By Juan Cole
Russian President Vladimir Putin’s eyes. firdaus omar (CC BY-NC-ND 2.0)
This post originally ran on Juan Cole’s Web page.
Hawks are complaining that Europe has been insufficiently belligerent in its response to Russian moves in the Crimea, blaming the declining military budgets in most European countries. But this focus on military hardware is misleading, since there was never any prospect of a conventional military confrontation with the Russian Federation, given that France and Britain are nuclear powers and so is Russia. MAD (Mutual Assured Destruction) rules here, and diplomacy and economic sanctions were always going to be the only realistic tools for resolution of the crisis.
The threat of economic sanctions would be more realistic if Europe did not depend so heavily on Russia for its natural gas. 40% of Germany’s natural gas and one third of Europe’s natural gas in general is imported from that country.
House Republican majority leader John Boehner (R-OH) unrealistically urged that the US export more natural gas to Europe to offset the Russian advantage. This suggestion implies a press to increase hydraulic fracturing, which is environmentally debilitating, a water hog, a water polluter, and is implicated in deadly methane and CO2 emissions that will sink Miami and New York. Submerging our own cities is not a very logical response to Russian adventurism. Others have urged that Ukraine itself go in for fracking. Fracking is extremely expensive, especially if you count its environmental impact. Wind and solar are now at grid parity in much of the world with hydrocarbons, and since they are environmentally much less costly, governments should be putting in tax and other benefits to encourage rapid adoption.
Germany’s response to climate change and the geopolitics of its dependence on hydrocarbons (it has few of its own) has been an Energy Switch (Energiewende), wherein the government has pushed the expansion of wind and solar power. The costs of doing so are substantially less than would be re-arming with conventional weapons, as the hawks seem to imply that Europe should. Plus if you spent billions on weapons systems, you’d have wasted your money, whereas every dollar spent on green energy benefits the economy and the environment enormously. Despite cautions about Germany’s use of coal in its transition away from nuclear power, coal is 5% less of its energy mix now than in 2003. Renewables have increased as a proportion of the German energy mix from 7% to nearly a quarter. This change was accomplished at a time when solar panels were tremendously more expensive than they are now, and both price and efficiency will favor a vast expansion of solar over the next decade.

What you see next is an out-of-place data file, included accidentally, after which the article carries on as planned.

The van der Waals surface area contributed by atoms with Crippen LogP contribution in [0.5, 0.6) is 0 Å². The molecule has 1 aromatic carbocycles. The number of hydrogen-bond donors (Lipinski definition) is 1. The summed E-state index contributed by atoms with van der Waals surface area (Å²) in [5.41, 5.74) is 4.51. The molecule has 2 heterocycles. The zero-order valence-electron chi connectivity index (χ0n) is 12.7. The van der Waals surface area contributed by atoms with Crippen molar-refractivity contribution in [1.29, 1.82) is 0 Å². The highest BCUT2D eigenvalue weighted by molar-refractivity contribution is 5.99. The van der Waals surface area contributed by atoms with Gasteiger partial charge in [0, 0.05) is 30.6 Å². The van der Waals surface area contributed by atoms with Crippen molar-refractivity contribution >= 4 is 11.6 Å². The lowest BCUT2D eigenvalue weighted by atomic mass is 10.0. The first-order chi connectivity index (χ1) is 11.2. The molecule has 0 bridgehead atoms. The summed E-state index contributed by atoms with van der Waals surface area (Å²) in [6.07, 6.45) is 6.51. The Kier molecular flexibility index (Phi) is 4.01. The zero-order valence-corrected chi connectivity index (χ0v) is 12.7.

There are other European success stories. Denmark now gets 25% of its electricity from wind, and intends to get half by 2020. Scotland is at 40% renewable energy this year and hopes to be completely dependent on renewables by 2020. Spain and Portugal have also shown that high proportions of electricity being generated by renewables is not a matter for the future; it can be done right now.
The fact is that Germany won’t be dependent on Russian natural gas very much longer. Whether the rest of Europe is depends on its energy policies. The only way to get energy independence and save the environment simultaneously is to go in for wind, solar and wave energy.
Energy independence would not only free Europe to be more aggressive in financially sanctioning Russia if that were needed, it would allow Ukraine itself to be less beholden to Moscow.
Moving quickly to plug-in hybrids and electric cars would also allow Europe and the rest of the industrialized world to cease its dependence on petroleum from the Middle East, which would give Saudi Arabia and Iran less leverage in regional and world affairs.
Energy independence will make for a more honest world politics and remove the advantages that authoritarian states often have over democracies. At the same time, swiftly adopting renewables will mitigate the worst effects of climate change; present policies are taking us toward a 10 degrees F. increase in global world average temperatures, which could destabilize our climate, producing megastorms and raging seas, not to mention desertifying now fertile breadbaskets.
FT: “Germany’s renewable energy revolution”
firdaus omar (CC BY-NC-ND 2.0)